In the beginning

Hodburn Wood started life as a novel about a residential home in the north east of England. I had been visiting my dad who had been staying in one. They are, for me, depressing places filled with those at the end of  their lives; their family either unable to look after them, or perhaps there was just no family left alive or willing to take them in. Either way, there they were wandering around in various states of mind, some lost to the rhythms of their owm making, sitting suddenly on the floor, feet raised in the air, others crouched in their wingbacked chairs, fearful calling out, or else withdrawn eyes blankly staring; and then there were those painfully aware of their surroundings  grimly looking out enduring their fate. There were one or two making the best of it: twin sisters who looked as if they might have walked out of a Dickensian scene busily making ragdolls at a table in the corner, the kindly lady who ran the in-house sweet shop and a curious elderly genteman who dressed impeccably, such as you might imagine a country squire of old to – tweed sports jacket, bow tie, rigorously polished shoes – politely addressing his fellow inmates and seating himself expectantly, as if soon he would be away attending an important event.

It was this character who caught my attention, wondering what his story was… which led me to imagine a tale of murder and intrique in an old person’s home.

Here was one beginning to that story:

It was an imposing house, like a fortress, its grey chiselled stones embedded deep in the earth rising up to the bruised strewn sky in turrets of imperious implacability as if its existence stretched back to the beginnings of time and forward to its end.  Standing on the top of an escarpment, it looked down on the sheep cropped grass which was of the palest green and pockmarked with the neat random piles of mole hills. Casually thrown rock, locally quarried, but uncut, marked the gravel track which wound its way up to the house and the solitary windswept tree, its gnarled finger-like branches pointing west away from the vast horizons of the restless sea that lay just 2 miles to the east.

This was Lethe House an unfortunate appellation for a residential home filled as it was with poor souls wandering the banks of that river from antiquity in various states of forgetfulness before making the final crossing to oblivion. Indeed on recognising the inappropriate connotations of the name, it was the first of many changes the new proprietors, or I should say managers, made when they bought the building in the year 1980 and after much discussion and consultation they had decided upon, ‘Darling House’ after Grace Darling, who in 1838 had rowed into the tempestuous North sea and saved the survivors of a ship wrecked on the forbidding rocks off the Farne Islands. It wasn’t just the stoic heroism they were after – the great feat in fact was performed 45 miles down the coast  – but also the warm pleasant intimacy conveyed by the proper noun’s association with the adjective of the same form. So Darling House it was and to further the homeliness and thereby the attractiveness of the building the letters of  ‘Darling House’ were burnt into a nicely varnished cross section of wood, the edges still retaining the bark for an added quaint touch, and hung by small linked chains from the arches of the front porch. Along with the years of wisteria piling thickly over the arched entrance and the sign ‘Darling House’ swaying gently in the breeze, the effect given was really quite quaint mitigating the otherwise rather harsh exterior of the place and no doubt instilled a sense of home from home for the residents. But to the locals it was ‘Lethe House’, always had been and no doubt as the saying goes, always will be and the joke like all unthinking jokes regarding the unfortunate, was commonplace with the younger inhabitants of the village.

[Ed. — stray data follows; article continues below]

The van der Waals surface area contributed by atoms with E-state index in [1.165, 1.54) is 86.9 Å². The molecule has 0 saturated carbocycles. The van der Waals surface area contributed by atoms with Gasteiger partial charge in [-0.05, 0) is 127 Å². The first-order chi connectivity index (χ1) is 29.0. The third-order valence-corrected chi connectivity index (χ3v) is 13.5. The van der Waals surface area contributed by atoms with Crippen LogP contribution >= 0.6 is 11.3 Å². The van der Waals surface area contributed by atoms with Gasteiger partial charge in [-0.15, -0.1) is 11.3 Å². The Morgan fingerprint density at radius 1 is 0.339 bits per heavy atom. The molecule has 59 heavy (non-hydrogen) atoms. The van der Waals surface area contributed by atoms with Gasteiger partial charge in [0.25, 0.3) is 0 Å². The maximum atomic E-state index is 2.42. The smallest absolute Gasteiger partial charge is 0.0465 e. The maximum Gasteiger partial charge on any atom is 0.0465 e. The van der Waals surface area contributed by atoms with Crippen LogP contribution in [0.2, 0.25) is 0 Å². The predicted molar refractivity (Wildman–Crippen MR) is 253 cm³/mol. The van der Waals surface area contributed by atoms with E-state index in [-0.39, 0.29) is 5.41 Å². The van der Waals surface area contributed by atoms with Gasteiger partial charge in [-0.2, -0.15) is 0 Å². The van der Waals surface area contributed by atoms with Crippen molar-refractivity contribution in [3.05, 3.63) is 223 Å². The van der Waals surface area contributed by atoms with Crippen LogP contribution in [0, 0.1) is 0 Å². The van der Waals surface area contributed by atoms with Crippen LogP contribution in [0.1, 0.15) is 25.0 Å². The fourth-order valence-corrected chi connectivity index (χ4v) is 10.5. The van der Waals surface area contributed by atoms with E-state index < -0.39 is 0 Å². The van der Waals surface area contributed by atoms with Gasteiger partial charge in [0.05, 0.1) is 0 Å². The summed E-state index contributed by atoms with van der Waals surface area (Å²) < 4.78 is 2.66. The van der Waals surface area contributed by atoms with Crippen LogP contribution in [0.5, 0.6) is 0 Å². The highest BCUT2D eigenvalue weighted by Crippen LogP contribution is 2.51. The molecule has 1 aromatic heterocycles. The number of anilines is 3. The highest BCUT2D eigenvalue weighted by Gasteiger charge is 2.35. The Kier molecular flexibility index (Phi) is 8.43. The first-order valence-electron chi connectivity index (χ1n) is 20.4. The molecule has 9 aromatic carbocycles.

As to why the house was named ‘Lethe’ there were several conflicting rumours which take us back to the early 19c and a certain Hillary Belsingham. Completed in 1828, ten years before Grace was to set out with her father to rescue the stricken ship, much mystery surrounded the owner. At that time, the village of  Figbod  the name deriving from Feigrbod an Old Norse expression  meaning  a settlement  for those fated to die  – indicating  an unusual Viking leaning towards despair and yet another irony with regard to ‘Darling House’ had a population of around 130. It was largely made up of fishermen, curers and smokers of kippers; there were some who worked out at the Lime kiln, small farmers and there was a certain Joseph ‘the smuggler’ Camudon who everyone knew had a distillery hidden away up in the hills. Indeed everyone knew the business of everyone or at least thought as much so the appearance one blustery grey day of a well, if slightly fancily dressed gentleman didn’t go unnoticed. He was seen alighting from a carriage and clasping top hat with one hand and hugging his body with the other had set of along the harbour wall with such a purposeful stride it looked to all and sundry as if the man was hell bent on a meeting with death itself. It wouldn’t be the first time a young man had hurled himself from the harbour walls and for a moment there was an excited consternation coming from the one and only drinking establishment as ruddy and pock-marked and craggy-faced villagers jostled and strained to watch the man on the harbour wall through the sea stained, breath fogged window of the Fisherman Inn.

As you can see, what was meant as an interesting aside about the history of Lethe House had become more substantial than I had intended. Characters appear and the beginnings of plot: is Hillary going to throw himself into the sea? I was supposed to writing about an intrique in a residential home in the 1980s…

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